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    Batur, Fulya and Dedeurwaerdere, Tom 2014. The use of agrobiodiversity for plant improvement and the intellectual property paradigm: institutional fit and legal tools for mass selection, conventional and molecular plant breeding. Life Sciences, Society and Policy, Vol. 10, Issue. 1,

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  • Print publication year: 2009
  • Online publication date: January 2010

19 - Critical analysis: property rules, liability rules and molecular futures. Bargaining in the shadow of the cathedral

from Part IV - Liability regimes
Summary

Introduction

The chapters in this volume on pharmaceutical development and on the International Treaty on Plant Genetic Resources for Food and Agriculture (ITPRGFA) are oriented toward the use of liability rules to promote innovation. Each describes an attempt to re-align the incentives of innovators by structuring a set of contractual options that will overcome the barriers to investment. In response to the formidable barriers to development of viable pharmaceuticals from private libraries of receptors and ligands, Rai et al. propose the creation of a private molecular “semi-commons” of pooled molecules from which promising drug targets could be tested, and for which a contributor would be paid if a viable product resulted. In a similar vein, Henson-Apollonio reports on the structure of the ITPRGFA, which allows use of genetic resources with the guarantee of a royalty if a contributor's variety is used.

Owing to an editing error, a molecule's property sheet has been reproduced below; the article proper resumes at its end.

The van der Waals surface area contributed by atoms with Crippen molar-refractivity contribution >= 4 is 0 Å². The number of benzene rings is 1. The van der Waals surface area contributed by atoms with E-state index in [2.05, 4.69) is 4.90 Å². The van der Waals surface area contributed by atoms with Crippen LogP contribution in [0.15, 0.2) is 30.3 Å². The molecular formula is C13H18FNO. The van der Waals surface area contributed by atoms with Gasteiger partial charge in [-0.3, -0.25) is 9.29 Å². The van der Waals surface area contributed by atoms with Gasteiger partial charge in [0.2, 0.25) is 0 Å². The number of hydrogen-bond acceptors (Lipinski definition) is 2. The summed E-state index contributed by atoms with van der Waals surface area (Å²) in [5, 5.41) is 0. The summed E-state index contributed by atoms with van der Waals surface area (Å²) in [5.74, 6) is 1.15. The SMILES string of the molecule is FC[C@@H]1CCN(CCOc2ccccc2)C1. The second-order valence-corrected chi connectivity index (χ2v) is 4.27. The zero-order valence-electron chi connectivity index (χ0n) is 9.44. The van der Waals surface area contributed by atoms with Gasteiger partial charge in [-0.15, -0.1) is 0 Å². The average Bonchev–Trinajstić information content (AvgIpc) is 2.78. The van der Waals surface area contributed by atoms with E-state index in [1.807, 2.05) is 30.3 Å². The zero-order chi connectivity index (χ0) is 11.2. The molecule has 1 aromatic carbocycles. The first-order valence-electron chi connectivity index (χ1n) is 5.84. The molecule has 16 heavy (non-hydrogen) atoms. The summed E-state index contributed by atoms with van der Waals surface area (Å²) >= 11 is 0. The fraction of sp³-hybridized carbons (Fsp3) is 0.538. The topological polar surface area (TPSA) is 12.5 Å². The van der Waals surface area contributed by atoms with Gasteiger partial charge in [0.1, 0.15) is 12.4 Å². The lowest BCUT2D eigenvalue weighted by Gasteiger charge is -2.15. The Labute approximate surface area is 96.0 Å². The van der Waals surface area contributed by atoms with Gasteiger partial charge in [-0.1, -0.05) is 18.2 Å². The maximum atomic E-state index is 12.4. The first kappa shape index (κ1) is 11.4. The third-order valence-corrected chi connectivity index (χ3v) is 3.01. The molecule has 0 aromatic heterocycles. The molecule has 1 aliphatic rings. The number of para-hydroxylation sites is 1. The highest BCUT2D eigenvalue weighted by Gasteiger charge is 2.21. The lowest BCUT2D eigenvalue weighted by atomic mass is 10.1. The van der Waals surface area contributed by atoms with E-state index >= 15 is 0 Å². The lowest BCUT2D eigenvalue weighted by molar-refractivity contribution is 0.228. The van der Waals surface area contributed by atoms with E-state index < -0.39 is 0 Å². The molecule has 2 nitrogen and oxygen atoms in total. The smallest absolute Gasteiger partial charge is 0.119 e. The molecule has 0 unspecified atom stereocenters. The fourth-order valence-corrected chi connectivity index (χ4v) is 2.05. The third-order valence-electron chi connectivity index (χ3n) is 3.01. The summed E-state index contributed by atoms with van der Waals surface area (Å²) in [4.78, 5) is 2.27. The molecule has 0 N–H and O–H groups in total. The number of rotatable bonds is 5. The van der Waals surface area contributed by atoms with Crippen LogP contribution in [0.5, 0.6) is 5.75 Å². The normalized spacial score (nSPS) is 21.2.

A common feature of these systems is a type of conscription mechanism that permits a participant in the system to use intellectual property (IP) without a direct negotiation with the IP owner. Users of an asset are required to pay for their use of the asset; they cannot be refused use of that asset but they control the decision whether to take the asset or not. In other words, owners of the asset have a right to payment, but not a right to exclude.

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Gene Patents and Collaborative Licensing Models
  • Online ISBN: 9780511581182
  • Book DOI: https://doi.org/10.1017/CBO9780511581182
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